Crunching the numbers: How much home can I afford?
July 31, 2023 • 4 min read
Purchasing a home is a significant milestone that many aspire to achieve. However, a lack of understanding of one's purchasing power can complicate this otherwise fulfilling journey. Knowing how much you can afford when buying a home not only streamlines the process but also empowers you to make informed decisions.
Calculating your budget
The key factor in deciding your homebuying budget is your gross annual income before any taxes are taken out. To find your gross monthly income:
- Take your total annual pre-tax household income
- Divide it by 12
For example, if your household earns $100,000 per year, your gross monthly income would be $8,333 ($100,000/12).
Next, multiply your gross monthly income by 0.45. This gives you the total maximum mortgage payment you can likely qualify for, including monthly debts. Using the example above, 0.45 x $8,333 is $3,750. This is the estimated maximum mortgage payment you could afford.
To find the actual amount you can devote to the mortgage:
- Subtract any monthly liabilities showing on your credit report such as car loans, personal loans, or minimum credit card payments from the initial 0.45 figure.
If you pay $500 per month in other debts, your maximum mortgage payment would be $3,250 ($3,750 - $500).
This simple calculation gives you a ballpark figure, but many other factors determine your true affordability range. Loan type, down payment, credit score, existing debt, and location also impact mortgage terms and your buying power. Work closely with a lender to analyze your unique financial profile and fine-tune your price point. Pre-qualification simplifies this process by giving you an exact mortgage amount tailored to your unique situation.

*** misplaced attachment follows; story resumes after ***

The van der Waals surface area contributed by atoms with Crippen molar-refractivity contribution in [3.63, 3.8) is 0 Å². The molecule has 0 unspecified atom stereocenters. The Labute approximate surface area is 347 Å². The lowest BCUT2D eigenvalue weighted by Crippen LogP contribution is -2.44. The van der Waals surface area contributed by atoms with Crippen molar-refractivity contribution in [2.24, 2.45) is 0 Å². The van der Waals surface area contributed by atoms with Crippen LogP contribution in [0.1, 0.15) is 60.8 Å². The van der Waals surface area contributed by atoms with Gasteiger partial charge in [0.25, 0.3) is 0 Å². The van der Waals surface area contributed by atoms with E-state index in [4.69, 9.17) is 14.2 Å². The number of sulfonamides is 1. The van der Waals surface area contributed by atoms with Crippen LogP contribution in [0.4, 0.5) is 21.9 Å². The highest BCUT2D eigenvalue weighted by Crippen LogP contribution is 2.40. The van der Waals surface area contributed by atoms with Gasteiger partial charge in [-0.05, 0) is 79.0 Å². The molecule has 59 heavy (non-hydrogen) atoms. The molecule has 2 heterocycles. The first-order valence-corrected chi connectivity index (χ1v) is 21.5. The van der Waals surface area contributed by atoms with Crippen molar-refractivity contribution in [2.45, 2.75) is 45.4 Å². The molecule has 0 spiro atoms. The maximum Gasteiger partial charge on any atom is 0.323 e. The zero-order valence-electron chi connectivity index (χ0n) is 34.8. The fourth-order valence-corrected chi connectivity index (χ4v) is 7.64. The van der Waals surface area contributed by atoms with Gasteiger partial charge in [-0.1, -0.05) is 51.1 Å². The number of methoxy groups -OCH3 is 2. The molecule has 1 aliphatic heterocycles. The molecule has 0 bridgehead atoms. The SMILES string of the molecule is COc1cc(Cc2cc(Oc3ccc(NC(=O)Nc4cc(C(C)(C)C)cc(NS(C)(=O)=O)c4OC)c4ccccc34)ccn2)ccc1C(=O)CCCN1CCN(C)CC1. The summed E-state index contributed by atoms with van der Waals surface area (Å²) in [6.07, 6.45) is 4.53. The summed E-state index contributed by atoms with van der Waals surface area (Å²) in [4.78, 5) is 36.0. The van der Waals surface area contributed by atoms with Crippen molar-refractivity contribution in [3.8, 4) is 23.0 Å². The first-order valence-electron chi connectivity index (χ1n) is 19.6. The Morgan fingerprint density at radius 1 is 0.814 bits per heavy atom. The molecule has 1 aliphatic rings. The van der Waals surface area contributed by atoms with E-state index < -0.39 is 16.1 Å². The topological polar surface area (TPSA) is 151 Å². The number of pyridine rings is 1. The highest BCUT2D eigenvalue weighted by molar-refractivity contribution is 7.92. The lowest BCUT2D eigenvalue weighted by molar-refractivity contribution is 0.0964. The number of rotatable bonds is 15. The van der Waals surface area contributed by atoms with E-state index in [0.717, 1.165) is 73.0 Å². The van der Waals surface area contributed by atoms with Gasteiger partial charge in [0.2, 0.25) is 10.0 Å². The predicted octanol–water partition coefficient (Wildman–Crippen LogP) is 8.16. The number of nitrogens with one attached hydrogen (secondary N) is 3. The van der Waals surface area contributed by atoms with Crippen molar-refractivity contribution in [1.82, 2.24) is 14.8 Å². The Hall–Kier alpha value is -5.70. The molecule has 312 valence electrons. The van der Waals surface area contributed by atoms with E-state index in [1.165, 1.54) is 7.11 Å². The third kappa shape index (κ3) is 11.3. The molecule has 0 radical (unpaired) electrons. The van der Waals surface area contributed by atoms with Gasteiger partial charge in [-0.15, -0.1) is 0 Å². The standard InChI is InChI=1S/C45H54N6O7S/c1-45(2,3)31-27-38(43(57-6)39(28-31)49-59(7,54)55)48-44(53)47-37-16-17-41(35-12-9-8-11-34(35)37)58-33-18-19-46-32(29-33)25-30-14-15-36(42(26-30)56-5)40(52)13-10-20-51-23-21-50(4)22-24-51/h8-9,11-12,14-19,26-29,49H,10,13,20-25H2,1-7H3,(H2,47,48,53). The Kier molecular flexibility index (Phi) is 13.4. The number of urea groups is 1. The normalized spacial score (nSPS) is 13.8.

Investment Property Calculations
If you're buying a rental property or vacation home, lenders evaluate your application differently. They mainly consider the property's potential rental income rather than your current income. This analysis uses a debt-service-coverage ratio (DSCR) to confirm the property earns enough to cover the mortgage. The DSCR formula is:
- Gross Rental Income
- Minus Operating Expenses
- Divided by Proposed Monthly Mortgage Payment
The DSCR should be at least 1.0 or higher to qualify. For example, if the projected monthly rental income is $2,000, expenses are $500, and the proposed mortgage is $1,500, the DSCR would be: $2,000 - $500 = $1,500 $1,500 / $1,500 = 1.0
This meets the minimum ratio for approval. Work with an experienced lender to assess your investment property’s income potential and maximize your borrowing capacity.
Pre-Qualification simplifies the process
Starting your home search with a pre-qualification letter in hand streamlines the entire buying journey. Milo's online pre-qualification tool is an excellent launchpad for assessing your affordability range before you start touring homes.
Our user-friendly system analyzes your financial profile and gives you a pre-approval amount along with detailed next steps. You can even adjust variables to see how factors like down payment size or property location impact your budget ceiling.
Arm yourself with critical affordability knowledge through pre-qualification. Get pre-qualified today!
The opinions expressed in the Blog are for general informational purposes only and are not intended to provide specific advice or recommendations for any individual or on any specific security or investment product.
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